California Penal Code §415 describes certain behaviors that will be considered unlawful and if proven beyond a reasonable doubt will be filed as a misdemeanor or an infraction. The following behaviors will be unlawful under the relevant penal code section:

1. Any person who unlawfully fights in a public place or challenges another person to a fight in a public place.

2. Any person who maliciously and willfully disturbs another person by loud or unreasonable noise

When a person has been arrested for a violation of the California Penal or Vehicle Code, they will be asked to appear before the Judge on set date. That date is the date of their arraignment. The arraignment is when a person enters a plea with the Judge. They may plea guilty, not guilty, or no contest.

At the arraignment the Prosecutor will also give you an offer. The offer is a plea bargain that will give you the potential sentence they can offer you, if you agree to plead guilty and not try the case. It is important to note that it is your constitutional right to have a trial, where the evidence may be presented and the ultimate verdict determined by a jury of your peers.

If you choose to take the offer given by the Prosecutor and plead guilty, you are waiving your right to a trial and to be heard. This is a very important decision and must be understood completely before any kind of offer is accepted.

When you have been arrested for a criminal charge, your case will go through several stages. First is when you get arrested. At that point, you have not been found guilty of a crime. At that point you have only allegedly committed a crime, and a court of law must find you guilty beyond a reasonable doubt.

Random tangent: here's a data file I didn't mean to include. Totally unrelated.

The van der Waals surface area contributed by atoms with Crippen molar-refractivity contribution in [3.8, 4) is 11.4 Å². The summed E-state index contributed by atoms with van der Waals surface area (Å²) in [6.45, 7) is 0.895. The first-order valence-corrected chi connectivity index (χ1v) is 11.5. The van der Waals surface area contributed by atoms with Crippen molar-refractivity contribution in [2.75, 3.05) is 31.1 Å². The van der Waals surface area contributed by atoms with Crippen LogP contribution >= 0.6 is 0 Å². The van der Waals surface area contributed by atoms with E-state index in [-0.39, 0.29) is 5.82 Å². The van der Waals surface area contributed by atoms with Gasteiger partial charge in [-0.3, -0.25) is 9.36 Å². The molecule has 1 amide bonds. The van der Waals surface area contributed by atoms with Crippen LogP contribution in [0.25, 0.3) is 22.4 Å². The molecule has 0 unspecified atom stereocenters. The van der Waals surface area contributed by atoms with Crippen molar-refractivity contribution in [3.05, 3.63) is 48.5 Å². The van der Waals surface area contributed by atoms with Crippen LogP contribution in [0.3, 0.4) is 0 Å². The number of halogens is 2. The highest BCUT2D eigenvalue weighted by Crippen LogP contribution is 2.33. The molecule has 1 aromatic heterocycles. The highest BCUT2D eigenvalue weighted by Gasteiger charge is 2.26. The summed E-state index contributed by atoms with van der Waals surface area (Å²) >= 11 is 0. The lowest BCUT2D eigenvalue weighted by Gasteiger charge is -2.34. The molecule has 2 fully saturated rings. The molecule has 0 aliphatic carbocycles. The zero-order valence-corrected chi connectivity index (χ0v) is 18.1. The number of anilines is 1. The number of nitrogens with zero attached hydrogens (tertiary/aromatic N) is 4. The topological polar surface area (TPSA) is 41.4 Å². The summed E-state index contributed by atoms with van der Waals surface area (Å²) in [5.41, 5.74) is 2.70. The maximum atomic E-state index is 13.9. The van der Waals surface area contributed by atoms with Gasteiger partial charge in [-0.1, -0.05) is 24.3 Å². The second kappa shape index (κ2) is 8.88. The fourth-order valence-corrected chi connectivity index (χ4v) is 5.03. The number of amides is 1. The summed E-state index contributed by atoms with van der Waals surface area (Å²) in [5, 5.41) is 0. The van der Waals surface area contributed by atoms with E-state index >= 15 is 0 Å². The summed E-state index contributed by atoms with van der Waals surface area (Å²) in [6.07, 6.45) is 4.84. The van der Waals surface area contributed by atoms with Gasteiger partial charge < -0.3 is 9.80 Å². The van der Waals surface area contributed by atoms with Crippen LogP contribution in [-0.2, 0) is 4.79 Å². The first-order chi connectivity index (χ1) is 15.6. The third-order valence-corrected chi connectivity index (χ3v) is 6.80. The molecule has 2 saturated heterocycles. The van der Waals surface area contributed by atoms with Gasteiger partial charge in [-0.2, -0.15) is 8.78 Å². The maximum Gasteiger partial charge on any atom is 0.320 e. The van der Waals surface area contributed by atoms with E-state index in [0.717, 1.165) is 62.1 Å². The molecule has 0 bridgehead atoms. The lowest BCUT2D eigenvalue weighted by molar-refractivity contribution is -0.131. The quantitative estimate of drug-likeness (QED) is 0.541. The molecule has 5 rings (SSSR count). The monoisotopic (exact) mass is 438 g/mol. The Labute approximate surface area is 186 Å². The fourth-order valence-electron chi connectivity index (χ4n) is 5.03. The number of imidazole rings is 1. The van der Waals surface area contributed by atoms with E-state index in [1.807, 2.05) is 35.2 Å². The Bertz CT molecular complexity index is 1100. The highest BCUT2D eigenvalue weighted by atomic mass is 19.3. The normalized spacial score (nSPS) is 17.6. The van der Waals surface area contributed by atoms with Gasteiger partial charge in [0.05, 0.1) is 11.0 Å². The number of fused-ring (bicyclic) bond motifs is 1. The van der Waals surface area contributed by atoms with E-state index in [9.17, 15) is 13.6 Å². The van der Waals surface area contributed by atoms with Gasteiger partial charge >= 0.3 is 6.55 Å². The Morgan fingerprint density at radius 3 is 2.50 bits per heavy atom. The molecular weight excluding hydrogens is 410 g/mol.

The first Court appearance you make is called the arraignment. At the arraignment, you will be asked to enter a plea and will be presented with a plea bargain by the Prosecutor. You can accept the plea and plead guilty right away, or you can choose to decline the plea and plead not guilty or no contest.

If you plead not guilty, you will be given a date for Pre-Trial. At the Pre-Trial hearing you still have the opportunity to accept a settlement offer from the Prosecutor. However, you must be able to determine whether an offer is a good one, or whether you should continue on to trial. If you do not have any legal experience or have not dealt with criminal cases before, it is difficult to determine.

When you are arrested you will be given a piece of paper that will indicate the charge you are being brought under and the date and time you should appear in Court.

When you appear in Court on that date, it is called the Arraignment. This first court appearance is when the Judge explains your rights and asks you to enter a plea. If you would like a continuance to hire an attorney, you will be able to ask the Judge and they will grant you an extension so that you can hire a San Diego Criminal Defense attorney.

At the arraignment, you will also have the chance to speak to a Prosecutor. The Prosecutor will give you an offer, known as the plea bargain. Because Courts are backed up, the goal of the criminal courtroom is to have cases quickly closed. They want people to plead quickly so that they can be sentenced and the case is taken off calendar. Accordingly, the plea bargain is an offer that will ask you to plead to a lesser charge or reduced sentence in exchange that you plead guilty and not contest the charge.